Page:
“Keizan Zenji: The Mother of Soto Zen”
Karen Maezen Miller
Everyone knows Dogen Zenji as the father of Soto Zen, but did you know Keizan Zenji is called the mother? I can’t remember when or how I first heard that, but as a mother, I was partial to it. When I encountered his teisho and verses years later in the Denkoroku, or The Record of Transmitting the Light, I began to appreciate him more fully.
As the compiler of the Denkoroku, Keizan articulated the living flow of our lineage through the enlightenment stories of 52 patriarchs from the Shakyamuni Buddha down through Koun Ejo, Dogen’s successor. If you allow that lineage necessarily continues through a mother, then Keizan served that function, legitimizing the mind-to-mind ancestry that is the DNA of Zen.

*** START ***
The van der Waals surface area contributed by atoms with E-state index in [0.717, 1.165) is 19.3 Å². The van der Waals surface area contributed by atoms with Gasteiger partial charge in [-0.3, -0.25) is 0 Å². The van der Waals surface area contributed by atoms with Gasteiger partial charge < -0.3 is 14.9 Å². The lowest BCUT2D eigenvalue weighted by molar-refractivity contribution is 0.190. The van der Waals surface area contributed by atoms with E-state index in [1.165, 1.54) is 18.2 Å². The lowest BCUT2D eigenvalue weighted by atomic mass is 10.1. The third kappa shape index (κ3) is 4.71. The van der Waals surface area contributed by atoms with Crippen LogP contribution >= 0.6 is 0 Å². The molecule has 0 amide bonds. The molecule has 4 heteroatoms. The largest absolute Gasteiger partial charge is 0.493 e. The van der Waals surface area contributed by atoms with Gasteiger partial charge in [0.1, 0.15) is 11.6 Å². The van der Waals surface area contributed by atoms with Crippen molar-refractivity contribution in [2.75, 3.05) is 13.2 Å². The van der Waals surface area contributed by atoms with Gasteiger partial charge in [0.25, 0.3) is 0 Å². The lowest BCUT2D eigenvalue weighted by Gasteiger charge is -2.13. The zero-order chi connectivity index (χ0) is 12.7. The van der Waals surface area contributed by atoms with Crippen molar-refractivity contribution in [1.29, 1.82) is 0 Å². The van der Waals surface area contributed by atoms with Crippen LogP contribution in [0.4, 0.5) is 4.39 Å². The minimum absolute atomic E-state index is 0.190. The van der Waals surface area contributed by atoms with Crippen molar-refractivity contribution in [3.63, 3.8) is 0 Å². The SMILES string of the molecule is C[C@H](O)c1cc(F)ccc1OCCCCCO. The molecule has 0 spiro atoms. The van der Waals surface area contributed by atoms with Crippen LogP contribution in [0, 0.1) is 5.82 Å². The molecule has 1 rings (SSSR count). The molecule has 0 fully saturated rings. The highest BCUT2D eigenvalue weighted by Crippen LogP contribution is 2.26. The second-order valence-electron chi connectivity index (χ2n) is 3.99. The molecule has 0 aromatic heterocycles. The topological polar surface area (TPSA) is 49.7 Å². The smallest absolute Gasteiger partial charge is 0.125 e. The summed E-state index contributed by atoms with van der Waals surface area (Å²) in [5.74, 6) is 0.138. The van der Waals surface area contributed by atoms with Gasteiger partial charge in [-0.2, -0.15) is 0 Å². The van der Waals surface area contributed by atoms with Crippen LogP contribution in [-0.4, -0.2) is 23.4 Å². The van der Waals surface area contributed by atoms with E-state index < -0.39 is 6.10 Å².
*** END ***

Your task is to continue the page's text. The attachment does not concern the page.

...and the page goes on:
Born ten years after Dogen’s death, Keizan entered Eihei-ji at age 12 and studied under Koun Ejo. He was a prolific temple founder. He is credited with transforming Soto from its small and rarified status under Dogen Zenji to the most flourishing Buddhist sect in Japan at the time.
Where Dogen’s teaching is voluminous and brilliant, Keizan’s is short and sweet. Each of the cases in the Denkoroku is presented along with a teisho of some 200 words, about the length of this article. Each teisho closes with a two-line verse, such as this one:
The pure wind circles the earth and shakes it time after time,
But who can pluck it up and show it to you?
Like a mother, Keizan is showing it patiently, but like a child, I don’t always mind my mother.